When your perfect child isn’t perfect

I love my child.  My children are my heart.  In that sense, my child will alway be “perfect.”  With that said, it doesn’t mean my heart doesn’t hurt to discover his “path” may be a rockier one….

I know I am lucky. We have healthy children, & relatively few issues have cropped up.  But a few hours ago I came home from a meeting with the teacher’s at Br’s (48 mo) preschool.  And I’m reeling a bit.

Let me first say that I have been really happy with the school, & the communication has generally been pretty great, so there was a bit of a “warning” (?) before today.  Unfortunately, that doesn’t mean having it spelled out today didn’t gouge a little hole out of my soul for my “baby”.

As I mentioned before, I work outside of the home part-time.  We’ve been incredibly fortunate because of the flexibility of my husband’s schedule as a teacher at a charter school, and incredibly generous grandparents, we’ve been able to exclusively have our children cared for by immediate family.  I enrolled Br in preschool to provide academic stimulation & experience in a classroom setting, and to”lighten” the childcare burden, especially for my mom, since Bl was born.

I explain all this basically to spell out this preschool is the first time Br has experienced a lot of children with relatively few adults.  He’d never even been to a gym or church “daycare” setting (partially as the other half of “being responsible” about choosing delayed immunizations for my children).  We’ve done plenty of play dates & birthday parties, but those usually have at least a 1:2 parent/child ratio.  I had talked with the director of the school about this, the unknown factor, when I enrolled him.  At the time, it was more because of my concern of how he might transition to not being cared for by family.  Turns out, the family part hasn’t been the issue…

We were told today they have concerns Br may have sensory issues.  And social issues.  Autism spectrum was mentioned.  And a suggestion to have an assessment done, so we can all be better prepared to help him in the best ways possible.

They made sure to emphasize the positive: he has a great vocabulary, is a sweet child (when he is not randomly lashing out at unsuspecting children), is bright, is generally well liked by the other children….

But he does keep physically lashing out at other children, often for no apparent reason. And he can’t seem to read social cues.  There was also mention of things like possible body/spatial awareness, core muscle tone weakness, flat affect, repetitive/disruptive noise making.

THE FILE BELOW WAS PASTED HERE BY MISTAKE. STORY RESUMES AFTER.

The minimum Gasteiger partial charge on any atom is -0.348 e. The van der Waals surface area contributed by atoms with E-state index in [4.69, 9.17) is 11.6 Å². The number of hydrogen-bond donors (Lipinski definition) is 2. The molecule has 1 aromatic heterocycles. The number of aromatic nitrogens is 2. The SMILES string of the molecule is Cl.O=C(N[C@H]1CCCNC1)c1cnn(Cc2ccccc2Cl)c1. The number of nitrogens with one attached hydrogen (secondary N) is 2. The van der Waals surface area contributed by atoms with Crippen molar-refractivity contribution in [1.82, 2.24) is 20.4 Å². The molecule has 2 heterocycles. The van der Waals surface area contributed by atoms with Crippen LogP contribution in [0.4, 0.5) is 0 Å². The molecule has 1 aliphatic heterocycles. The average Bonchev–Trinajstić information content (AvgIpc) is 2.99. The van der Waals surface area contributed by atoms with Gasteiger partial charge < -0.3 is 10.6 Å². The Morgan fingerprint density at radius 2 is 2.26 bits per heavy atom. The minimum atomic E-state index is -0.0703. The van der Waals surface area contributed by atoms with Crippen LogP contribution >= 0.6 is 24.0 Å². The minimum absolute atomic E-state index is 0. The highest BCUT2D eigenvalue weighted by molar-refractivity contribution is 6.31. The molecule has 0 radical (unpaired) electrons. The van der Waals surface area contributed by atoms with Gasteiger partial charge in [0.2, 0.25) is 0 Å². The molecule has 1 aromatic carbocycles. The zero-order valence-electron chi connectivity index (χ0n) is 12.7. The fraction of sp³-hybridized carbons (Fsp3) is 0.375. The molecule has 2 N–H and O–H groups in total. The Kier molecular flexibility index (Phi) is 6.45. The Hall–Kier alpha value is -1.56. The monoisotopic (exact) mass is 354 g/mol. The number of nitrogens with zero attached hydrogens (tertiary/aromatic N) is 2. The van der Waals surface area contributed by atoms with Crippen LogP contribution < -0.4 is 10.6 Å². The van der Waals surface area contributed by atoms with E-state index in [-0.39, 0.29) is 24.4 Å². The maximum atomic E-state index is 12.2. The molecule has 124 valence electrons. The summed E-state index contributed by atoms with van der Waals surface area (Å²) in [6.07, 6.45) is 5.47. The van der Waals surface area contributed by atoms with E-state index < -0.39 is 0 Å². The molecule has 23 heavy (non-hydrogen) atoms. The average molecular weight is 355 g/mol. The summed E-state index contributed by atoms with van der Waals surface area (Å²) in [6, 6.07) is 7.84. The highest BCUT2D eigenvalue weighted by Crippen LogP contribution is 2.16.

We all worry about our children.  Especially with the prevalence of “autism” in the news, I’d tried to pay attention to the “warning signs.”  But mostly I heard about language delays & being anti-social.  My son is an early & fluent talker, with plenty of anecdotes about surprising people with his early use of words like “hydraulics” & “amphibious”.  And Br is a very “social”: a favorite anecdote of my husband’s is trying to hurry Br inside while Br was trying to yell “Hi” to a couple arguing across the street.  (On reflection, guess that might also serve as an example of his inability to read social cues…).

Br is my first child.  While I am someone who has always been comfortable around children & had enough experience to not be freaked out by parenthood, I didn’t have enough experience to know what “normal” is or isn’t.  Br was setting our “normal”!

I’ve spent the last couple hours reading through a clinical guide for Autism assessment “best practices”.  At one point, it talked about how parents may not even realize they are compensating for their children’s deficits, and used an example of the parents unconsciously moving into a child’s visual field before calling their name.  All of a sudden I am picturing myself & how I have gotten into the habit of gently touching Br when I call his name to get his attention.  There were other examples of things that I read that are making me second guess differences I’d made excuses for.

At this point there is no diagnosis.  We’ll have to be assessed for that.  And the teacher’s thought was even if he was “diagnosed” with something, he would probably be on the “light” end of the spectrum.  There is also the part of me that worries about “labeling” & the psychological effect that can have on a child….

Regardless, we spent most of the time talking about strategies to support him, make sure he & all the children at the school are safe, and make sure Br doesn’t grow to feel school is a horrible place where he can’t handle himself or the stimuli.  As suck-y as having this conversation was, it reinforced that I found a good school with teachers who genuinely care for the students.  And that was a little band-aid for my bruised heart.

After all this, I want to send out some love to the parents out there already dealing with this, especially those with far more difficult situations than ours.  While I am feeling a bit weepy & having a bit of a pity-party, I DO know how lucky we are.  I just may need a few reminders right now… If any of you have any insight, suggestions, words of encouragement, I would REALLY appreciate you sharing them.

And I wouldn’t mind a little love sent our way either…

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13 thoughts on “When your perfect child isn’t perfect”

  1. Have you read any of Dr. Ayre’s books? They are fabulous. I also attached a link. Hang in. I would suggest a diagnosis so early intervention can be implemented. If your child is on the spectrum, you will find a tremendous amount of help and resources on line and from your pediatrician. I cannot stress enough the importance of getting help early. Here are some suggestions:
    If your child has difficulty with the unexpected, write a social story to sequence the events in the day.
    Give your child reminders to look people in the eye while speaking.
    Allow him to have fidgets
    Make up a sensory diet
    Check out the “How Does Your Engine Run?” for modulation.

    Keep me posted. I also have CD’s on my website to help with letter writing directions if your child is old enough.Many therapy outfits are purchasing from me because of the mufti-modality approach of my products.